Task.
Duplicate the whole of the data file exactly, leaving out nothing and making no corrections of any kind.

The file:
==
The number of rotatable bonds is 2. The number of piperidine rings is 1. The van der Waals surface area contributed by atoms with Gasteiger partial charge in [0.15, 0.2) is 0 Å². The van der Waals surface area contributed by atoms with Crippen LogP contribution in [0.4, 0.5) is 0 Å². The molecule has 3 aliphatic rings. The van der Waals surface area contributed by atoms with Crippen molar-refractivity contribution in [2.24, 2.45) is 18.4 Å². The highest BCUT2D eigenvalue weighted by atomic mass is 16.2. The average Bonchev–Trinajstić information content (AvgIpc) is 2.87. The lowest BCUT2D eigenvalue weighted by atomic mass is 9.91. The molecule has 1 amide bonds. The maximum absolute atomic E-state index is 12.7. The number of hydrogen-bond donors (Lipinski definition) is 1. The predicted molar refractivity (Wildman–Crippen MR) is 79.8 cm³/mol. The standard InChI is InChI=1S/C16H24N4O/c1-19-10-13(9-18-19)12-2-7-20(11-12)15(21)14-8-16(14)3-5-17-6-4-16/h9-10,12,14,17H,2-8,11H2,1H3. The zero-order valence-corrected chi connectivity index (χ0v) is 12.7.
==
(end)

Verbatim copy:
The number of rotatable bonds is 2. The number of piperidine rings is 1. The van der Waals surface area contributed by atoms with Gasteiger partial charge in [0.15, 0.2) is 0 Å². The van der Waals surface area contributed by atoms with Crippen LogP contribution in [0.4, 0.5) is 0 Å². The molecule has 3 aliphatic rings. The van der Waals surface area contributed by atoms with Crippen molar-refractivity contribution in [2.24, 2.45) is 18.4 Å². The highest BCUT2D eigenvalue weighted by atomic mass is 16.2. The average Bonchev–Trinajstić information content (AvgIpc) is 2.87. The lowest BCUT2D eigenvalue weighted by atomic mass is 9.91. The molecule has 1 amide bonds. The maximum absolute atomic E-state index is 12.7. The number of hydrogen-bond donors (Lipinski definition) is 1. The predicted molar refractivity (Wildman–Crippen MR) is 79.8 cm³/mol. The standard InChI is InChI=1S/C16H24N4O/c1-19-10-13(9-18-19)12-2-7-20(11-12)15(21)14-8-16(14)3-5-17-6-4-16/h9-10,12,14,17H,2-8,11H2,1H3. The zero-order valence-corrected chi connectivity index (χ0v) is 12.7.